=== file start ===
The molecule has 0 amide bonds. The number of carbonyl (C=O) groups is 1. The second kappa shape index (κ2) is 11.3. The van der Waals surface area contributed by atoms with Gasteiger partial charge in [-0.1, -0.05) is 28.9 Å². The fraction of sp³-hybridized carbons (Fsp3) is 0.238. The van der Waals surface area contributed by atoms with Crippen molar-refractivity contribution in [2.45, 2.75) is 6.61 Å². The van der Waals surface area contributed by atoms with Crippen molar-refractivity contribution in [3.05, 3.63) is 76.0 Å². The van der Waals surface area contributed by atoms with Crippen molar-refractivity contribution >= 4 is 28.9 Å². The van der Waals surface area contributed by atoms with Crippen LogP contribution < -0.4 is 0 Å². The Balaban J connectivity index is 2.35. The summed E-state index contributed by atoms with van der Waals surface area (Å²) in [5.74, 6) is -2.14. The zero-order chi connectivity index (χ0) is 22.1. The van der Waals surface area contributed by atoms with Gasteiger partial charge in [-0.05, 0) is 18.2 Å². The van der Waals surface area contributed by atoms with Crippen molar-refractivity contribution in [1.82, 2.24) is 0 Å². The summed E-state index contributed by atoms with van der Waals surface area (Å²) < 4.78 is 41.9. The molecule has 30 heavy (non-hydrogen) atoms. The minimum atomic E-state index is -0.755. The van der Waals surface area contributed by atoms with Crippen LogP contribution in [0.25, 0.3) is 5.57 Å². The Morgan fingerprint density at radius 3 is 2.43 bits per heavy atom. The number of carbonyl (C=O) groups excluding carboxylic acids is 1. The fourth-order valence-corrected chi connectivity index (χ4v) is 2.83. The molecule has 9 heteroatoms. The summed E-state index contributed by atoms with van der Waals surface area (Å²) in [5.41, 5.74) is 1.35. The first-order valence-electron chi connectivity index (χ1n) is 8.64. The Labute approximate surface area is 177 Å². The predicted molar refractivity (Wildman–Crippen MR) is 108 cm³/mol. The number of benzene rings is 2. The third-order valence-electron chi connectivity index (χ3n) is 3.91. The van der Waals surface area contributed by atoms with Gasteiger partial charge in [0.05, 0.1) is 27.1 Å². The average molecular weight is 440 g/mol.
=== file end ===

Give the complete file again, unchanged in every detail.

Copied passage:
The molecule has 0 amide bonds. The number of carbonyl (C=O) groups is 1. The second kappa shape index (κ2) is 11.3. The van der Waals surface area contributed by atoms with Gasteiger partial charge in [-0.1, -0.05) is 28.9 Å². The fraction of sp³-hybridized carbons (Fsp3) is 0.238. The van der Waals surface area contributed by atoms with Crippen molar-refractivity contribution in [2.45, 2.75) is 6.61 Å². The van der Waals surface area contributed by atoms with Crippen molar-refractivity contribution in [3.05, 3.63) is 76.0 Å². The van der Waals surface area contributed by atoms with Crippen molar-refractivity contribution >= 4 is 28.9 Å². The van der Waals surface area contributed by atoms with Crippen LogP contribution < -0.4 is 0 Å². The Balaban J connectivity index is 2.35. The summed E-state index contributed by atoms with van der Waals surface area (Å²) in [5.74, 6) is -2.14. The zero-order chi connectivity index (χ0) is 22.1. The van der Waals surface area contributed by atoms with Gasteiger partial charge in [-0.05, 0) is 18.2 Å². The van der Waals surface area contributed by atoms with Crippen molar-refractivity contribution in [1.82, 2.24) is 0 Å². The summed E-state index contributed by atoms with van der Waals surface area (Å²) < 4.78 is 41.9. The molecule has 30 heavy (non-hydrogen) atoms. The minimum atomic E-state index is -0.755. The van der Waals surface area contributed by atoms with Crippen LogP contribution in [0.25, 0.3) is 5.57 Å². The Morgan fingerprint density at radius 3 is 2.43 bits per heavy atom. The number of carbonyl (C=O) groups excluding carboxylic acids is 1. The fourth-order valence-corrected chi connectivity index (χ4v) is 2.83. The molecule has 9 heteroatoms. The summed E-state index contributed by atoms with van der Waals surface area (Å²) in [5.41, 5.74) is 1.35. The first-order valence-electron chi connectivity index (χ1n) is 8.64. The Labute approximate surface area is 177 Å². The predicted molar refractivity (Wildman–Crippen MR) is 108 cm³/mol. The number of benzene rings is 2. The third-order valence-electron chi connectivity index (χ3n) is 3.91. The van der Waals surface area contributed by atoms with Gasteiger partial charge in [0.05, 0.1) is 27.1 Å². The average molecular weight is 440 g/mol.